But the clever thing about evolution is that it makes falsifiable predictions. E.g. if conditions change, the individuals best able to adapt are those to survive and reproduce, so a new strain emerges which is adapted to the new conditions. If you use a new disinfectant inefficiently on bacteria, the survivors will be those which are more resistant, so you evolve a new hardy strain.

      Funny, I always thought it was physics itself which set such a standard for the biological sciences, but I guess the idea now is to give up on that and have them be the gold standard.

      It might not be the most quantitative science, but biology does make checkable predictions, and is built upon experiments and observations, not speculation. If string theory was really analogous to evolution theory, there wouldn’t be any problem.

    2. Shantanu says:

      Peter , did you find anything interesting in Maldacena’s talk at
      KITP in the string theory conference?

    3. Marion Delgado says:

      This brings to my mind the question of what you thought/think of Lee Smolin’s possibly evolving universes theory. For instance, selection of possible universes for having black holes?

    4. Peter Woit says:

      I haven’t followed closely the topic of Maldacena’s talk, CFT methods applied to LHC collider physics.

      I was never a big fan of Smolin’s CNS version of the multiverse, which involved some analog of “natural selection” and was supposed to be predictive, unlike the string theory landscape. From what I remember Susskind was a critic of CNS, I’m surprised to see him invoking Darwin and natural selection. As far as I know, the string theory multiverse has an anthropic selection aspect, but no notion of Darwinian evolution.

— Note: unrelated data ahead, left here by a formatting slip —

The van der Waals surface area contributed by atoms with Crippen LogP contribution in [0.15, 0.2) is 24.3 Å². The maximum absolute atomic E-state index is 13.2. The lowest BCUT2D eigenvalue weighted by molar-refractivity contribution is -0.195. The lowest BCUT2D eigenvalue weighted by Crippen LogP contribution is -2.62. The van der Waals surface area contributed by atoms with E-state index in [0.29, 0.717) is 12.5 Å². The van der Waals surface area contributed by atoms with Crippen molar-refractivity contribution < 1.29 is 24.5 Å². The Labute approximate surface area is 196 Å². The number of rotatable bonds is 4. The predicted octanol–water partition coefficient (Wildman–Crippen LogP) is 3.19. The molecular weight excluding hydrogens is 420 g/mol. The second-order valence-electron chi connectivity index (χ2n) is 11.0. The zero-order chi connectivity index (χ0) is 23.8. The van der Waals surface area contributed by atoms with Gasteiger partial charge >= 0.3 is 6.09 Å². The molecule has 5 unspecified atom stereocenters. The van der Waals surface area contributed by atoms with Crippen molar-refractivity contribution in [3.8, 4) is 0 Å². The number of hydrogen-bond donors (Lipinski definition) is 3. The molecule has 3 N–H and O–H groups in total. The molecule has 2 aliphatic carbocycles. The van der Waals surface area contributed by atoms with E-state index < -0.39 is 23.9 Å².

5. Hartford Wheeler Dealer says:

      Having recently completed Not Even Wrong, beneath the heading “Worth Reading” is perhaps not an unfitting place to post? It is a fairly rare occurrence that the author of a book is so accessible to his or her audience. Please allow the following comments.

      A central contention is that string theory has an increasingly dubious place within the realm of science. I have deliberately chosen not be buy Lee Smolin’s Trouble With Physics despite knowing its reputation of more bibulously imparting similar content for the less knowledgeable learner. Only about 1/3 of the earlier book is absorbable to me though.

      Some things perhaps can be done better. Despite any impression that a scientist tends not highly prioritize floridity in their expression, your comparison (analogy/simile?) criticizing the ‘Beauty’ of string theory takes the form of a cliché at first. Also, an example involving postmodern humanities departments probably has multiple motivations behind it; though none of them are obvious? There may not have been ground to reference Lyotard?

      My hardcover copy, published by Basic Books, has a yellow spine and black cover. The image under the title is not explained? Maybe the small circular object represents some type of compactified multidimensional space?

      The overall lucubration is exciting. A response saying “I hope you are right” would not seem appropriate. Nevertheless, the implications have the potential to be incredibly important! Its impacts must be being felt.

    6. Robert says:

      Susskind doesn’t look like Darwin, but he and Alain Connes look alarmingly similar. Has anyone ever seen them in the same room?